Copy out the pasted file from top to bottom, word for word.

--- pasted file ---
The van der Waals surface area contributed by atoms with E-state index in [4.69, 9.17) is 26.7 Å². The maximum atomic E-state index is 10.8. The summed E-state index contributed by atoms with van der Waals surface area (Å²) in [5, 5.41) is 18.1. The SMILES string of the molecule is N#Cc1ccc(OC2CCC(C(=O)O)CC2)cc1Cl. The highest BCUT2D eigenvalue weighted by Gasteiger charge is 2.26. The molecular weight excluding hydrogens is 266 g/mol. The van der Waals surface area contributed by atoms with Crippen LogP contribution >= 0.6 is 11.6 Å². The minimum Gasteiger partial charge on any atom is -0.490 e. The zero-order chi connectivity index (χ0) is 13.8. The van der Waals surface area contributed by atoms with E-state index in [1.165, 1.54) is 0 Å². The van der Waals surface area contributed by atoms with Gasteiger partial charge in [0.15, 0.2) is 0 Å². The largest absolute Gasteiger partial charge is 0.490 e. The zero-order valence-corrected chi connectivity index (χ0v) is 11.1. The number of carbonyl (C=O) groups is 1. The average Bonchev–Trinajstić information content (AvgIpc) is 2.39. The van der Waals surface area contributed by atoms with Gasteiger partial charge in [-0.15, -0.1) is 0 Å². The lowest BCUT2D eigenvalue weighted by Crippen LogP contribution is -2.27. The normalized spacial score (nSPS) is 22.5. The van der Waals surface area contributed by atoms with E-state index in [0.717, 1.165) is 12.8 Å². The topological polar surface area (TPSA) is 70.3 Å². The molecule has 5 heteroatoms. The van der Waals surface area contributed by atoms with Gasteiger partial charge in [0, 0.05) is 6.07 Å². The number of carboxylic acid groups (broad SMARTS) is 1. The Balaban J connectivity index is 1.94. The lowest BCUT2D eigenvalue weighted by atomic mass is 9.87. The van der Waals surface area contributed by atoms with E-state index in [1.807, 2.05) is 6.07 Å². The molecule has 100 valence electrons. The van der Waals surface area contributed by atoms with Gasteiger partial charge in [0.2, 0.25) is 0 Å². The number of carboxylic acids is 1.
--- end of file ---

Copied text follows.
The van der Waals surface area contributed by atoms with E-state index in [4.69, 9.17) is 26.7 Å². The maximum atomic E-state index is 10.8. The summed E-state index contributed by atoms with van der Waals surface area (Å²) in [5, 5.41) is 18.1. The SMILES string of the molecule is N#Cc1ccc(OC2CCC(C(=O)O)CC2)cc1Cl. The highest BCUT2D eigenvalue weighted by Gasteiger charge is 2.26. The molecular weight excluding hydrogens is 266 g/mol. The van der Waals surface area contributed by atoms with Crippen LogP contribution >= 0.6 is 11.6 Å². The minimum Gasteiger partial charge on any atom is -0.490 e. The zero-order chi connectivity index (χ0) is 13.8. The van der Waals surface area contributed by atoms with E-state index in [1.165, 1.54) is 0 Å². The van der Waals surface area contributed by atoms with Gasteiger partial charge in [0.15, 0.2) is 0 Å². The largest absolute Gasteiger partial charge is 0.490 e. The zero-order valence-corrected chi connectivity index (χ0v) is 11.1. The number of carbonyl (C=O) groups is 1. The average Bonchev–Trinajstić information content (AvgIpc) is 2.39. The van der Waals surface area contributed by atoms with Gasteiger partial charge in [-0.15, -0.1) is 0 Å². The lowest BCUT2D eigenvalue weighted by Crippen LogP contribution is -2.27. The normalized spacial score (nSPS) is 22.5. The van der Waals surface area contributed by atoms with E-state index in [0.717, 1.165) is 12.8 Å². The topological polar surface area (TPSA) is 70.3 Å². The molecule has 5 heteroatoms. The van der Waals surface area contributed by atoms with Gasteiger partial charge in [0, 0.05) is 6.07 Å². The number of carboxylic acid groups (broad SMARTS) is 1. The Balaban J connectivity index is 1.94. The lowest BCUT2D eigenvalue weighted by atomic mass is 9.87. The van der Waals surface area contributed by atoms with E-state index in [1.807, 2.05) is 6.07 Å². The molecule has 100 valence electrons. The van der Waals surface area contributed by atoms with Gasteiger partial charge in [0.2, 0.25) is 0 Å². The number of carboxylic acids is 1.